The pattern is becoming clear now. Apple knows better than to merge iOS and OS X, but there are other options for the family of products. First we saw interoperability with Yosemite and iOS. Now we're seeing similarity in connectivity options. It's back to the future. Meanwhile, some fret. Needlessly.
Image credit: Apple
The new MacBook from Apple is thin, beautiful and colorful. It's also not an excessively powerful notebook computer, given its 8 GB of RAM and the Intel Core M running at 1.1 GHz. But no matter. This new Macbook is designed for people who need a highly portable OS X notebook but don't need the ease of connectivity afforded by many different kinds of discrete ports.
After all, iPad users have gotten along very nicely with just a Lightning port and an audio jack. Why shouldn't the same be true of the new MacBook?
And that's the crucial question for buyers who may already be enjoying good use from the iPad.
OS X Forever, Forever Changing
Right now, there's a lot of fretting about the USB-C connector. Some would like to couch it as Apple's "war" on ports. But if iPad owners can survive nicely with a mostly wireless life, why can't OS X users? That is, certain kinds of OS X users with specific requirements. It's all about what you need, and if your workflow and computing life require multiple ports, then the MacBook Air and MacBook Pro are clear alternatives.
If Apple had cancelled the MacBook Air line in preference to the new MacBook, perhaps calling it the MacBook Air 2 (where have we seen that before?), then there would have been howling and gnashing of teeth. But Apple wisely kept the other MacBook lines intact and even improved them on March 9. "Apple Updates MacBook Pro and MacBook Air - Faster Processors, Better Battery Life"
The new MacBook is a bold experiment. If customers flock to it, we can expect to see the other notebook lines change, merge, or disappear. Apple is giving us a foretaste of the future and allowing us to adapt (maybe with a pouch full of adapter cables). Apple will watch the sales numbers carefully.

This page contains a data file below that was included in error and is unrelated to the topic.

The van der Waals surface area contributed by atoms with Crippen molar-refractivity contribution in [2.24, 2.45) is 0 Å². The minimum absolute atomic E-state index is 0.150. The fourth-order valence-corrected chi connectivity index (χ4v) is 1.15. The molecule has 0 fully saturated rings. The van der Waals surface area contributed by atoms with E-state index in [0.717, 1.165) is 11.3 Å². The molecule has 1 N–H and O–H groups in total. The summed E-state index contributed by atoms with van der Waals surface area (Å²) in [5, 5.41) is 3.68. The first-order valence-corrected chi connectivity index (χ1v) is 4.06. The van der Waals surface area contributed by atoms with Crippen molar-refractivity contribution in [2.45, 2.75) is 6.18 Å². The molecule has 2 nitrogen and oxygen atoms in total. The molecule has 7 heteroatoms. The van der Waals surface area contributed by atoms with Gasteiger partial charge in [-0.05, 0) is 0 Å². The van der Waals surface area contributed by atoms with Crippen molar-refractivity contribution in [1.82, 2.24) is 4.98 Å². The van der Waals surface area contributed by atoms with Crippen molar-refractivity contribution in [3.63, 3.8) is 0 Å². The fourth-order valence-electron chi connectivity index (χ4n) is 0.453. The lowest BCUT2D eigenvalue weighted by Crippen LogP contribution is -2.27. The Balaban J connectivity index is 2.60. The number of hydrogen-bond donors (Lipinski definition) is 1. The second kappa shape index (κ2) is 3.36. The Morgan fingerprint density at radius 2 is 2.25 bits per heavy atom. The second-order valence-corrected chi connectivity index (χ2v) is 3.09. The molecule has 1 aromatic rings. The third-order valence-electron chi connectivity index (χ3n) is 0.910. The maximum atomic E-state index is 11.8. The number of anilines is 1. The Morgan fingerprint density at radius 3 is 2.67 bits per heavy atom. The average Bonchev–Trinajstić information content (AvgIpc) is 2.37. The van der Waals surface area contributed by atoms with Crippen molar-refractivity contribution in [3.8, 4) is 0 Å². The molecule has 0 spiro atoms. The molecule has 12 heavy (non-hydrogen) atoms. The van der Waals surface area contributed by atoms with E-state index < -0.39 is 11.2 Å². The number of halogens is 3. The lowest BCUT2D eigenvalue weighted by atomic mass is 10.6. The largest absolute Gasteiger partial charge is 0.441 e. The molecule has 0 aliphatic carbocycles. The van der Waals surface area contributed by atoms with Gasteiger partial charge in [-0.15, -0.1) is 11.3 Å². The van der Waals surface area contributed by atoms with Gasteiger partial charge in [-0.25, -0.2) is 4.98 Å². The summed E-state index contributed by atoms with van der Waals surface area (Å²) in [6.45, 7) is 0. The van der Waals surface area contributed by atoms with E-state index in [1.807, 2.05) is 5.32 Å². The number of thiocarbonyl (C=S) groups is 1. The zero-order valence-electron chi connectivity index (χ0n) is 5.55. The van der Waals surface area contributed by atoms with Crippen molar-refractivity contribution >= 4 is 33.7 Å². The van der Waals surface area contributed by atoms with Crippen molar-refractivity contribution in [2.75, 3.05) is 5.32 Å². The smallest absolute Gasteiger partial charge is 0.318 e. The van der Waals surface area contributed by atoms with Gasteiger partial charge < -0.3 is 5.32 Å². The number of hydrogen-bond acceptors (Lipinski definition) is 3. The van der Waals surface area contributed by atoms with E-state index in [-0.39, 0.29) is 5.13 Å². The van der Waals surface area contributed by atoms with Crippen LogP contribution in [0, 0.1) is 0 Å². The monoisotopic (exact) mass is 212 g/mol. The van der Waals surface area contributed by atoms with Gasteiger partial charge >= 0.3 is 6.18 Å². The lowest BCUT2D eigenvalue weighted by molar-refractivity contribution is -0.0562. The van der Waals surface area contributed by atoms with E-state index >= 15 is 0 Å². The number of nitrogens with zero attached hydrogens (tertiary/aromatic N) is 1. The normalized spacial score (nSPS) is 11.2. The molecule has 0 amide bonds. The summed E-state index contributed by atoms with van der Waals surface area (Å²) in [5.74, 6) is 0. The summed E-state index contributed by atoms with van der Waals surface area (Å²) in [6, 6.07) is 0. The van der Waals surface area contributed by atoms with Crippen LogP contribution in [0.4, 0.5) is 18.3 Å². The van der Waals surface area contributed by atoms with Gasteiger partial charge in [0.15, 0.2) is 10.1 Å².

Neither am I worried about the processing power or limited 8 GB RAM. (16 GB of RAM is nominal now for a primary Mac.) In the past, I carried a 4.5 pound MacBook Pro and a charger around, in a backpack, at WWDC and the old Macworlds for the better part of a week, and I would have killed for a 2 pound MacBook that would let me do my essential work.
Where is the gold and space gray coming from? And the new technology keyboard? The answer is that competitors have just about fully copied the MacBook Air aluminum design, including the thin form factor, trackpad and display. So it was time for Apple to set the bar while changing the notebook rules. Apple must continually set itself apart because that's what Apple does.
In the process of moving relentlessly forward, Apple always puts a strain on some customers who, in turn, grouse. (Tech writers are worse.) In time, however, we find that we end up adapting as we move forward in time. No one is forcing us to buy a MacBook until it seems to fully meet our needs.
Neither do I think that customers will be fooled. Apple provides a nice comparison chart to help customers make an informed decision. As always, there will be people whose lifestyle and needs fully embrace a MacBook, and they'll be properly celebrated in Apple videos.
Do I want one? My MacBook Air (with 4 GB of RAM) is getting old, and this new MacBook could certainly fulfill its mission in my household as a dedicated writing tool. I think a lot of other people will see it in a similar way. So my advice is to ignore the fretful nerds and buy the Apple notebook, from a very rich product line, that you need, when you need it.
The march of time will take care of itself.